Report claims SNP plan will lose Scotland £6.5bn

THE SNP’s demand for Scotland to be given “full fiscal autonomy” will leave a £6.5 billion black hole in finances north of the Border, a report has warned.

The committee concentrated on the Nicola Sturgeon's demand for full control of taxes and revenues. Picture: Ian Rutherford
The committee concentrated on the Nicola Sturgeon's demand for full control of taxes and revenues. Picture: Ian Rutherford

The Scottish affairs select committee report has also dismissed as “ludicrous” claims by SNP Scottish ministers that the draft legislation for the new powers recommended by the Smith Commission amounts to 12 vetoes for UK ministers.

But it has criticised UK ministers for failing to deal with the allegations with “sufficient vigour”.

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However, the committee concludes Scotland will have “the best of both worlds” once the powers are delivered after the election, with all the parties pledging to put them in the first Queen’s speech.

And the MPs on the committee, which is boycotted by the SNP, focused on First Minister Nicola Sturgeon’s demand that Scotland is given full control of taxes and revenues and sends money to Westminster for defence and foreign affairs as part of a deal after the election, while the Barnett Formula, which guarantees a high level of funding for Scotland, is dumped.

The report notes that this would mean £8bn less coming from the UK government to Scotland, replaced by oil revenues which, after the recent collapse in the price of a barrel, would be just £1.5bn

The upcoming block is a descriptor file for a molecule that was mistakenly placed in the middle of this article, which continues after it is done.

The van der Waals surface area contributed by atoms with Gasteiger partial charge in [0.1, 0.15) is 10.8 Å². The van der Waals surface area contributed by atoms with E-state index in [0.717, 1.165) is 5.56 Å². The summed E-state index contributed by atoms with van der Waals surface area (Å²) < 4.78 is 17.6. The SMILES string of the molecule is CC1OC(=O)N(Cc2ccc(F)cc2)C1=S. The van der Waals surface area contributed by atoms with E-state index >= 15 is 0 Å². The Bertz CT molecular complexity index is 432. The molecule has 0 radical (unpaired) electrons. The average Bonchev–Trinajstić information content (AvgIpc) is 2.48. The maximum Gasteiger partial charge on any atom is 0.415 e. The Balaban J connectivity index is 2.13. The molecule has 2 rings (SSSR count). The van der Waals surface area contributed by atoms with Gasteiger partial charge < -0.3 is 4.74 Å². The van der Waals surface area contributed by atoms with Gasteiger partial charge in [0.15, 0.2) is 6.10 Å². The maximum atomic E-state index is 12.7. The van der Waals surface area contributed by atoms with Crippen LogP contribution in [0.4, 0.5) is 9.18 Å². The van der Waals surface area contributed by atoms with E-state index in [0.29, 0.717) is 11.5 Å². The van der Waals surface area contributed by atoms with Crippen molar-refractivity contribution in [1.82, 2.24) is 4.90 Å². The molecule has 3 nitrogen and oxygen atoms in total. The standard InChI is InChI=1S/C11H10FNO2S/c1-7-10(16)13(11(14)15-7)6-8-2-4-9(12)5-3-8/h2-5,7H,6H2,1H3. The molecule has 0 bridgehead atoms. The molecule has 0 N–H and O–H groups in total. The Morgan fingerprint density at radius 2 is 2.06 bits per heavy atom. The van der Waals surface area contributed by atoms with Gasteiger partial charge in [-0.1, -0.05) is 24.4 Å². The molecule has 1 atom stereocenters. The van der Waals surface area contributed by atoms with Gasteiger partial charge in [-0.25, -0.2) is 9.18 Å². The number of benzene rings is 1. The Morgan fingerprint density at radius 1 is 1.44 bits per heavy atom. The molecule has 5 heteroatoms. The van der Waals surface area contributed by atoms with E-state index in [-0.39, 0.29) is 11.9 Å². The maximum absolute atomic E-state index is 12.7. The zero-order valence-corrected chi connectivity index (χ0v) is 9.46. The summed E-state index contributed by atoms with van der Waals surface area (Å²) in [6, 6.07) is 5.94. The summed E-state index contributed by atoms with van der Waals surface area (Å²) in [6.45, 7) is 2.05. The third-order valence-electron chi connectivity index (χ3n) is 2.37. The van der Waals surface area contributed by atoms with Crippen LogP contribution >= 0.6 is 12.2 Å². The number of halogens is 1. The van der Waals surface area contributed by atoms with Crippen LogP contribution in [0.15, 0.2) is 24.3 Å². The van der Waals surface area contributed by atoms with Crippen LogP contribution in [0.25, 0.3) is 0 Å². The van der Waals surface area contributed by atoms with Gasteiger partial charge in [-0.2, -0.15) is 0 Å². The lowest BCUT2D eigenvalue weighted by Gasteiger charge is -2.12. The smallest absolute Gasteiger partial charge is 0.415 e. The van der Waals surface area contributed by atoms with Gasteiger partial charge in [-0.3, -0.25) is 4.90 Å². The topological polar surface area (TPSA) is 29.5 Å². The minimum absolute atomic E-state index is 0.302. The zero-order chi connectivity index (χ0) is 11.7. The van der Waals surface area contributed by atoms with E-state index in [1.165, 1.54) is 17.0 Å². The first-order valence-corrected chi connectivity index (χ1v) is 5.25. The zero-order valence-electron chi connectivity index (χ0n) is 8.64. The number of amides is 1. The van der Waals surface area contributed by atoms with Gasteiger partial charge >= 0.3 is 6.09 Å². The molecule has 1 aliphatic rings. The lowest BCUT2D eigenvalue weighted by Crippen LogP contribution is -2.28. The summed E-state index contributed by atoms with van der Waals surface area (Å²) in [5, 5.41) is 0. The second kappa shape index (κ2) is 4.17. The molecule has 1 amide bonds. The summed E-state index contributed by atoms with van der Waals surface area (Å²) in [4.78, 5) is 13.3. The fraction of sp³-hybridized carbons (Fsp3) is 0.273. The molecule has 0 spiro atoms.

The report noted: “The collapse in the oil price is a stark reminder of the risks that face economies which rely on a volatile revenue stream to fund a large proportion of their public spending.

“The conclusion of the Smith Commission not to devolve such a volatile source of revenue, nor to recommend full fiscal autonomy, but instead to retain the system of shared benefit and pooled risk across the United Kingdom, has already proved to be a wise decision, and one that is of obvious and immediate benefit to the people of Scotland.”

A Scotland Office spokesman said: “This report from the Scottish affairs select committee confirms the UK government has delivered the next chapter in devolution for Scotland. It also highlights the importance of Scotland’s two governments working together in good faith to implement the draft clauses and develop a fiscal framework to govern the new economic 
relationship between Scotland and the rest of the United Kingdom.”

But the SNP said the committee was “unaware” of the mood in Scotland.

SNP Westminster leader Angus Robertson said: “The debate in Scotland is about how to get the maximum power for Scotland as soon as possible to counter Westminster’s continued austerity and cuts programme – which both Labour and Tories have signed up to for the next parliament.”